- lap swimming
- water polo
- synchronized swimming
- water aerobics
Be careful when exercising in chlorinated pools.Exposure to excessive chlorine can trigger an asthma attack. Look for pools that use alternative or combination methods of sterilization, such as chlorine mixed with salination or ozonation. Avoid swimming in pools that give off harsh or noxious chemical smells.
Choose activities that require intermittent exertion.Activities that require you to run for long periods of time often aren’t the best idea for people with asthma. There are a variety of sports and activities that allow you to take a break frequently, such as:Consider
- baseball and softball
- racquet sports
- short distance running
Use caution if you choose activities that require long periods of exertion.Activities like these are often a challenge for people with asthma, but that doesn't mean they're impossible. By following your doctor’s instructions, taking your medicine as directed, and warming up and cooling down properly, people with asthma CAN be successful at endurance sports, such as:
- cross-country running
- field hockey
Exercising with Asthma
Use your pre-exercise asthma medicine.Many people with asthma use an inhaler (often albuterol) before they work out. If your doctor has prescribed a medicine like this for you, be careful to use it as directed. If they haven’t prescribed something like this, check with them to see if you need one.
- Typically, you should use your pre-exercise medicine about 10 minutes before exerting yourself. Some require 15-20 minutes to kick in, so read the instructions carefully.
Warm up.This is particularly important with exercise-induced asthma. You may need to show up to practice a few minutes early to fit this in if you’re on a sports team.Researchers recommend 30 second sprints as an interval warm-up.
- Sprint as fast as you can for 30 seconds.
- Rest anywhere from 45 seconds to 5 minutes. Be sure you’re breathing normally before continuing.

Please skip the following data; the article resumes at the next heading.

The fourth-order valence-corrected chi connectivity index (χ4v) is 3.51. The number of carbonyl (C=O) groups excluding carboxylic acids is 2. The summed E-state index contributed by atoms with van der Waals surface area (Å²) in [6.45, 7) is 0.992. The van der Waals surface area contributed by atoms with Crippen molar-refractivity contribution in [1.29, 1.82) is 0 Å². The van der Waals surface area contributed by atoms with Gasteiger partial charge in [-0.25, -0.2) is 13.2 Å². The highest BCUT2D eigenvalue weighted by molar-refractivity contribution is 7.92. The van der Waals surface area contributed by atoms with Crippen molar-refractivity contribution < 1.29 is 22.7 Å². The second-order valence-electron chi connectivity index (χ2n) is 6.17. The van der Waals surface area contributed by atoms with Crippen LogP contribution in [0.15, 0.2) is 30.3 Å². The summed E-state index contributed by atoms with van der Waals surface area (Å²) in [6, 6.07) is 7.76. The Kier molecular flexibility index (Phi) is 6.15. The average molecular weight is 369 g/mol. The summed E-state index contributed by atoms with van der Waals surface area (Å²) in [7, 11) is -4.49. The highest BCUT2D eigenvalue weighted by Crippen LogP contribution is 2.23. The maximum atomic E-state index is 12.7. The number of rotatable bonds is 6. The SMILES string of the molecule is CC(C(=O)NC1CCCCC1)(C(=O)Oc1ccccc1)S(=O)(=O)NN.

- Repeat, doing a total of 8-10 sprints in all.
- Start exercising about 15-20 minutes after the interval warm-up.
Focus on breathing steadily.Work on breathing in through your nose and out through your mouth as you exercise. Try to keep your breaths as even as possible. You may want to practice steady, even breathing on a treadmill or during a brisk walk if you are anticipating trying a new sport. That will help you get used to breathing correctly before you jump into a baseball or volleyball game.
Stop exercising if you don’t feel well.If you experience wheezing, chest tightness, coughing, or shortness of breath, take a break. If any of these symptoms become uncontrollable, follow the asthma plan you have developed with your doctor.
Use your rescue inhaler.If you find yourself experiencing symptoms such as wheezing, gasping, chest tightness, trouble speaking, or chest or stomach ache, stop exercising and use the inhaler immediately. If you find that your symptoms get worse, follow whatever asthma attack routine your doctor has advised.
Cool down.A good cool-down routine will help regulate your heart rate. Simply slow the pace of whatever exercise you’re doing for the last 5-10 minutes of your workout. Don’t shift gears and do a completely new kind of exercise; just make whatever you were already doing a bit simpler and slower.
- If you were running, slow down to a jog for the last 5-10 minutes.
- If you were jogging, slow down to a walk for the last 5-10 minutes.
- Include some deep, regular breaths as part of your cool down.
Be consistent and patient.The best way to build cardio stamina is to keep working at it over time. Try to get at least 20 minutes of cardio exercise 3 times a week. Don’t overdo it, but do keep working at it. Building cardiovascular strength takes time, and asthma can slow down this process. Do what you can until you become uncomfortable, and then try to do a little more the next day.
QuestionI have asthma and play basketball, what type of exercises should I do?wikiHow ContributorCommunity AnswerI have asthma and dealt with this for years, I am the starting point guard for my team and I have no problem. Just do a lot of cardio and running to just get used to it.Thanks!
- If you or someone else experience any of the symptoms of an asthma attack, call your local emergency services or report to an emergency room immediately. Symptoms include severe difficulty breathing, emitting a high-pitched whistling noise, tight neck and chest muscles, bluish lips, very pale skin, difficulty speaking, uncontrollable coughing, or trouble walking.